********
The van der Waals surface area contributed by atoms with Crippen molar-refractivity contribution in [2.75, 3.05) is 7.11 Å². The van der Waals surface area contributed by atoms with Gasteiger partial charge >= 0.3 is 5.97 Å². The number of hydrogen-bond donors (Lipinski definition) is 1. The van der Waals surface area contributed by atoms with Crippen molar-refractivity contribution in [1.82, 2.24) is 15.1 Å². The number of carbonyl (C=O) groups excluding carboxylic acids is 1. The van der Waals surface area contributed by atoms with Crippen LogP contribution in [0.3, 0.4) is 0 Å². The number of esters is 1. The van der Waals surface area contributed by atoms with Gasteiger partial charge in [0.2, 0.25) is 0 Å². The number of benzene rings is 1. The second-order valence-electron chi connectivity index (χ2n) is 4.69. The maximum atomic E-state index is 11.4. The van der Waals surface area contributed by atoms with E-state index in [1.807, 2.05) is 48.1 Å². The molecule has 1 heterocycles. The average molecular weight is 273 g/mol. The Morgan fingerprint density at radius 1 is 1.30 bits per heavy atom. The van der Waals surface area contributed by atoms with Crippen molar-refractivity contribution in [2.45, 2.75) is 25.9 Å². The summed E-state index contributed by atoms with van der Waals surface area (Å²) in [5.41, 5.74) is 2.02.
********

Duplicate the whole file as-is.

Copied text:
The van der Waals surface area contributed by atoms with Crippen molar-refractivity contribution in [2.75, 3.05) is 7.11 Å². The van der Waals surface area contributed by atoms with Gasteiger partial charge >= 0.3 is 5.97 Å². The number of hydrogen-bond donors (Lipinski definition) is 1. The van der Waals surface area contributed by atoms with Crippen molar-refractivity contribution in [1.82, 2.24) is 15.1 Å². The number of carbonyl (C=O) groups excluding carboxylic acids is 1. The van der Waals surface area contributed by atoms with Crippen LogP contribution in [0.3, 0.4) is 0 Å². The number of esters is 1. The van der Waals surface area contributed by atoms with Gasteiger partial charge in [0.2, 0.25) is 0 Å². The number of benzene rings is 1. The second-order valence-electron chi connectivity index (χ2n) is 4.69. The maximum atomic E-state index is 11.4. The van der Waals surface area contributed by atoms with E-state index in [1.807, 2.05) is 48.1 Å². The molecule has 1 heterocycles. The average molecular weight is 273 g/mol. The Morgan fingerprint density at radius 1 is 1.30 bits per heavy atom. The van der Waals surface area contributed by atoms with Crippen molar-refractivity contribution in [2.45, 2.75) is 25.9 Å². The summed E-state index contributed by atoms with van der Waals surface area (Å²) in [5.41, 5.74) is 2.02.